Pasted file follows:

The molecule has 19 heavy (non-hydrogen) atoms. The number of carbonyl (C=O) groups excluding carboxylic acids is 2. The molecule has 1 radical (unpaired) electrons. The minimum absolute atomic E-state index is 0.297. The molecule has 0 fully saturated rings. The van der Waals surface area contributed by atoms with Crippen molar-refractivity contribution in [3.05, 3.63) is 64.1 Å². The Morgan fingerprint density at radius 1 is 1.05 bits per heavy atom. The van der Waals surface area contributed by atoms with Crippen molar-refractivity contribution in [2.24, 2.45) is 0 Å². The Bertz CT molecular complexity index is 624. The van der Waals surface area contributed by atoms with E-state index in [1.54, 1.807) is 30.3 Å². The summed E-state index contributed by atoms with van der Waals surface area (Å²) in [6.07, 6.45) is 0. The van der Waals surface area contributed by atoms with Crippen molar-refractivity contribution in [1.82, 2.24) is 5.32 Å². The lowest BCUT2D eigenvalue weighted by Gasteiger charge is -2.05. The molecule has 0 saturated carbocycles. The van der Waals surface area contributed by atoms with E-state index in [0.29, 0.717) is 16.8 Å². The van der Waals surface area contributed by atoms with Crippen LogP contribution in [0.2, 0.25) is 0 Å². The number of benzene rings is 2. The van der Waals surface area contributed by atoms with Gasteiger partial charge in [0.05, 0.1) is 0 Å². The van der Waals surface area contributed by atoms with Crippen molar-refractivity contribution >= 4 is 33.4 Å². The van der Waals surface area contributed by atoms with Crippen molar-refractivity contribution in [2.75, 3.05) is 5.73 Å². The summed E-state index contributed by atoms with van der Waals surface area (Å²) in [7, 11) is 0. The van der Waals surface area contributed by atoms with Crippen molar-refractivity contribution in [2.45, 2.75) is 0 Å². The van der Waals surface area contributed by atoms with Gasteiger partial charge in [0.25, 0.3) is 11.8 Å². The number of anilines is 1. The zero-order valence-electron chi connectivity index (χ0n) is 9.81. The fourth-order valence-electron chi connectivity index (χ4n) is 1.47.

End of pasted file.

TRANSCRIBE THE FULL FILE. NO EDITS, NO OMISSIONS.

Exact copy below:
The molecule has 19 heavy (non-hydrogen) atoms. The number of carbonyl (C=O) groups excluding carboxylic acids is 2. The molecule has 1 radical (unpaired) electrons. The minimum absolute atomic E-state index is 0.297. The molecule has 0 fully saturated rings. The van der Waals surface area contributed by atoms with Crippen molar-refractivity contribution in [3.05, 3.63) is 64.1 Å². The Morgan fingerprint density at radius 1 is 1.05 bits per heavy atom. The van der Waals surface area contributed by atoms with Crippen molar-refractivity contribution in [2.24, 2.45) is 0 Å². The Bertz CT molecular complexity index is 624. The van der Waals surface area contributed by atoms with E-state index in [1.54, 1.807) is 30.3 Å². The summed E-state index contributed by atoms with van der Waals surface area (Å²) in [6.07, 6.45) is 0. The van der Waals surface area contributed by atoms with Crippen molar-refractivity contribution in [1.82, 2.24) is 5.32 Å². The lowest BCUT2D eigenvalue weighted by Gasteiger charge is -2.05. The molecule has 0 saturated carbocycles. The van der Waals surface area contributed by atoms with E-state index in [0.29, 0.717) is 16.8 Å². The van der Waals surface area contributed by atoms with Crippen LogP contribution in [0.2, 0.25) is 0 Å². The number of benzene rings is 2. The van der Waals surface area contributed by atoms with Gasteiger partial charge in [0.05, 0.1) is 0 Å². The van der Waals surface area contributed by atoms with Crippen molar-refractivity contribution >= 4 is 33.4 Å². The van der Waals surface area contributed by atoms with Crippen molar-refractivity contribution in [2.75, 3.05) is 5.73 Å². The summed E-state index contributed by atoms with van der Waals surface area (Å²) in [7, 11) is 0. The van der Waals surface area contributed by atoms with Crippen molar-refractivity contribution in [2.45, 2.75) is 0 Å². The van der Waals surface area contributed by atoms with Gasteiger partial charge in [0.25, 0.3) is 11.8 Å². The number of anilines is 1. The zero-order valence-electron chi connectivity index (χ0n) is 9.81. The fourth-order valence-electron chi connectivity index (χ4n) is 1.47.